But last summer’s war set her team back. “It destroyed our souls,” she says. “The problem isn’t creating in Gaza … it’s expanding and growing. How do you maintain something tech-focused without regular electricity and barely a 2G network? We need basic reconstruction before we can truly innovate.”
While she hopes to expand Wasselni’s market and find investors in Saudi Arabia and throughout the region, traveling for key meetings is difficult. She has to procure permissions from both Hamas and Israel. And it took her father some convincing that working on a startup was worth her time, not to mention convincing him that she could travel alone. But now he’s her biggest fan.
“I know everything will be OK at the end,” she says. “And if it’s not OK, it’s not the end. Each day you just have do a little something … just a little.”
Like many women in Gaza, Walaa Saafin was married off at a young age. At 17, she had big dreams, but few options. Her husband assured her that she could continue her education and become the successful journalist she had always dreamed of being, but that all changed after she started having children.
“He didn’t approve of my being a strong woman … of leaving the house for interviews, of talking with men,” she says. “Men here are close-minded and Gaza forces us to live in these small worlds without oxygen.”
Two years ago, she gained the courage to divorce him, a tough feat in a territory where few women are economically independent. But her bravery came at a price. He only allows her to see their children once every two weeks. She’s fought him in court, but inheritance and custody rights are a protracted battle in Gaza’s less than equitable society. She also faces the judgment of other women, who she says perceive her to be a bad mother.
“It’s been heartbreaking, but I did it for my kids,” she says. “I didn’t want them growing up seeing me trapped.”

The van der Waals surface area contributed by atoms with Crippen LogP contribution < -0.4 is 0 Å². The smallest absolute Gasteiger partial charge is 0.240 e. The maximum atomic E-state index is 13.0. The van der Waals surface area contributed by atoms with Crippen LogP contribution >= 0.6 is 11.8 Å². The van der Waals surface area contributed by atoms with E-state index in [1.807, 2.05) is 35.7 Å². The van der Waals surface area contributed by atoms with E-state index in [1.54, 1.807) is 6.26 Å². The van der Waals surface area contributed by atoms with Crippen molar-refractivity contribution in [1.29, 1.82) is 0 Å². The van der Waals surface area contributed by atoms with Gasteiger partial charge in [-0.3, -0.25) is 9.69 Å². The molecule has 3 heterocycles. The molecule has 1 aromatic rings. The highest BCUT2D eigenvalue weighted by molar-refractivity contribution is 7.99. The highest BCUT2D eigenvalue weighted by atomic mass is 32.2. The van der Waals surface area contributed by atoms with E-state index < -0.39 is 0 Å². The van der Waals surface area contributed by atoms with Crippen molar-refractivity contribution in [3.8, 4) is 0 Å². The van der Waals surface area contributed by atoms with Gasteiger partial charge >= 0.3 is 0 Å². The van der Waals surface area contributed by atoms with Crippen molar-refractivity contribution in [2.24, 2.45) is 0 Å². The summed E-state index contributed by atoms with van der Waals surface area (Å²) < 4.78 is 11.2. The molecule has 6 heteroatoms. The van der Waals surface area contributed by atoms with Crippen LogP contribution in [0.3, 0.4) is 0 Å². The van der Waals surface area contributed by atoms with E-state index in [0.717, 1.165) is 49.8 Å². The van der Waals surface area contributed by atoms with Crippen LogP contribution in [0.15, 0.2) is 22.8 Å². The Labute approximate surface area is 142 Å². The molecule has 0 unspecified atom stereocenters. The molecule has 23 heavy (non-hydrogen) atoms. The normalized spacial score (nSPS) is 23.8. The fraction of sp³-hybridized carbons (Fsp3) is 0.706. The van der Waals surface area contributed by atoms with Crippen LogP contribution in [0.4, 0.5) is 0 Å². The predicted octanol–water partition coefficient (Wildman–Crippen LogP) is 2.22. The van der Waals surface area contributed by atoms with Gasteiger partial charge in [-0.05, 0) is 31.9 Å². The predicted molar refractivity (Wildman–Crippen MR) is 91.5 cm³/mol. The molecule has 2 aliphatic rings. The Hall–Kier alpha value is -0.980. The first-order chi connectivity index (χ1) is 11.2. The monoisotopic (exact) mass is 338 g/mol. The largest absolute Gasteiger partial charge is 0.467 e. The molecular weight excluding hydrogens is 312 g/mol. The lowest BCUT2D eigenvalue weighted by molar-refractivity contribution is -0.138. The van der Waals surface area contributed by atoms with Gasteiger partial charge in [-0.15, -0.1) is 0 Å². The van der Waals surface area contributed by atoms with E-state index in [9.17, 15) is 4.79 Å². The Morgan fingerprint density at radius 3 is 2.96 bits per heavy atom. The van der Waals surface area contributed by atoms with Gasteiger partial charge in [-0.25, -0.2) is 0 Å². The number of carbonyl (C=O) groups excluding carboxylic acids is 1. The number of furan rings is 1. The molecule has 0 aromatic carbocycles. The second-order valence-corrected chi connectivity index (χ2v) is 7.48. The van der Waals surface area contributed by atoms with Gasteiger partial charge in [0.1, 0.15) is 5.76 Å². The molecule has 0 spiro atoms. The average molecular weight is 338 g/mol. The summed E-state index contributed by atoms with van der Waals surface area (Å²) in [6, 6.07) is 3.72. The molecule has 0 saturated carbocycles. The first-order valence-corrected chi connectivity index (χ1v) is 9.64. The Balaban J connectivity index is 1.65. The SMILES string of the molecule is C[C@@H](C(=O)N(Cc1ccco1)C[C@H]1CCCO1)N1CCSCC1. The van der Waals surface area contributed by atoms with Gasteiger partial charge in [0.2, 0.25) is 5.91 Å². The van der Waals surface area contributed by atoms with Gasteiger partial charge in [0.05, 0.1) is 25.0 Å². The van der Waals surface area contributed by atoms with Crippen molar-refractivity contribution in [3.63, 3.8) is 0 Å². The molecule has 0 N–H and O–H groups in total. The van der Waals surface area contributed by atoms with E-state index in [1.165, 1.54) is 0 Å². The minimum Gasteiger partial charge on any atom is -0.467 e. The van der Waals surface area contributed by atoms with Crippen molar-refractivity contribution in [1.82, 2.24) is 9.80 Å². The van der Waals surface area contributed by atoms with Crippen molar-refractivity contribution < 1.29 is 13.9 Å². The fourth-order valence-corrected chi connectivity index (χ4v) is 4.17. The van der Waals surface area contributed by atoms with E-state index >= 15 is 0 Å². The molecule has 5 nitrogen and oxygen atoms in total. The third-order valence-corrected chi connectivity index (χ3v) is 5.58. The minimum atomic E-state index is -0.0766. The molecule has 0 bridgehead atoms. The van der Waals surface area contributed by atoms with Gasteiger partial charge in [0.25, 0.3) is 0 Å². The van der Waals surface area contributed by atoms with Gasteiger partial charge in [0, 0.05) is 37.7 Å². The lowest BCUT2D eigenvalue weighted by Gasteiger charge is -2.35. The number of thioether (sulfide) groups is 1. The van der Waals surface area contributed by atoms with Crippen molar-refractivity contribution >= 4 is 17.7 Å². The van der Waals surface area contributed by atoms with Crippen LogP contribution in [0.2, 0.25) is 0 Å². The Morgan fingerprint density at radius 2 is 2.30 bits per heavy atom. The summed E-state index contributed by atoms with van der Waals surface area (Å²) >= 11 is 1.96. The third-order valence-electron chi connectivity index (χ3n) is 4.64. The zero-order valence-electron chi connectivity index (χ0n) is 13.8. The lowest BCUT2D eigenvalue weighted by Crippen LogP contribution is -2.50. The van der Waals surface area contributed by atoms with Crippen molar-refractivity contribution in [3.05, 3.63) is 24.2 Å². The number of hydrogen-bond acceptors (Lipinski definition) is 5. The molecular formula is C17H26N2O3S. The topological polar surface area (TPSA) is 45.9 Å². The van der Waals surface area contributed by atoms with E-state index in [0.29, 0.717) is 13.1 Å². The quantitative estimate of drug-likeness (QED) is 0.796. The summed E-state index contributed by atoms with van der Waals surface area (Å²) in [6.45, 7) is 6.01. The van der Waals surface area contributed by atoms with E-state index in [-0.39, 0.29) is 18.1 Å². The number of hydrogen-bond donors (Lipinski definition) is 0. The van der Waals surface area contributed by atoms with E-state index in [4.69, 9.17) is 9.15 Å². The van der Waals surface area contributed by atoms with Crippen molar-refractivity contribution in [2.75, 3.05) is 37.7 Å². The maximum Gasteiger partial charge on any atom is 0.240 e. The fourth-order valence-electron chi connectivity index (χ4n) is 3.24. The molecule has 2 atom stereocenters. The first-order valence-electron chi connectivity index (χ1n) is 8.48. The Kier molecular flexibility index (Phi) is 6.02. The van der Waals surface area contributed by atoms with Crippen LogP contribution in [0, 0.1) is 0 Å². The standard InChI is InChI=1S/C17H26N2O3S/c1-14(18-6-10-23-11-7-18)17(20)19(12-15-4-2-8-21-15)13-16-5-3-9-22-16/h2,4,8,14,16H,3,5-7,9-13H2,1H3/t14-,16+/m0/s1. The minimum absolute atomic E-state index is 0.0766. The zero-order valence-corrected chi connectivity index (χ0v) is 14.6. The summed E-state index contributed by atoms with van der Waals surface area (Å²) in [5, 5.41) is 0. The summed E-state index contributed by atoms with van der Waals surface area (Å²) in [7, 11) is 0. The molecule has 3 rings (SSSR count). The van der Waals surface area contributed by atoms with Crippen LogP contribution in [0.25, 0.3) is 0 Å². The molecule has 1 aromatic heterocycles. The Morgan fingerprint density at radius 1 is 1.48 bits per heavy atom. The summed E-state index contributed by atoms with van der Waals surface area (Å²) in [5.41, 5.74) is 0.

Still, she keeps hope. And while she vowed to ward off men, one photojournalist saw her reporting during last summer’s war and later Facebook messaged her. She ignored him for a while, but he persisted and they soon fell in love and recently became engaged — something of a small controversy in a society in which it’s rare for a young, never-married man to marry an older divorced women with children. On a recent weekend, they spent the day with her children at an amusement park, hopping from ride to ride and taking selfies — small pleas to experience and capture stark normalcy amidst anything but.
“You can always find hope in Gaza,” she says, before hopping on the park’s famed ride, Discovery, a short upside down break from reality. “It’s strange, but there’s always hope.”
Living in Gaza can be as difficult as performing brain surgery, jokes Mona Keskin, sitting in a squalid, dusty office at Shifa Hospital, the largest medical complex in the Gaza Strip.
She should know — she’s Gaza’s only female neurosurgeon.
From a young age, Keskin was fascinated by the power of the brain. But when she told her father she wanted to study neurosurgery, he discouraged her. “You’ll never find a husband,” he said. “And you’ll never have a family.”
Still, she pressed on and attended medical school in Kazakhstan on a scholarship. When she returned to Shifa Hospital for her residency, instructors and colleagues were “just watching [her], waiting for [her] to make a mistake.” And one of her first male patients initially refused to be treated by her.
“‘Fine, whatever’ I told him, ‘Good luck taking care of yourself,’” she recalls. Moments later he came rushing out of the room, pleading for her to return.
“Look, as a woman, you don’t always have to be polite,” she says. “You have to stand your ground. You can’t worry about being nice.”
She says she’s still shaken from last summer’s war, one of the most difficult periods in her life. She had delivered her fourth child just two months before and rarely left the hospital for two weeks, treating hundreds of patients with head injuries. Some survived, but many — including children — did not.
Even in times of relative normalcy, doing her job can seem impossible. While Shifa is Gaza’s premier hospital with 13 neurosurgeons, they don’t even have an MRI machine — one of the most crucial tools in her field. Patients must visit another hospital for a scan and then return to her office with a CD of images which she plops into her old PC laptop.
“Sometimes you feel like you’re working in the old ages,” she says. “But you still make do … you still save lives. There’s no other way.”
This story is part of an ongoing GroundTruth series called "The Other," supported by the Ford Foundation.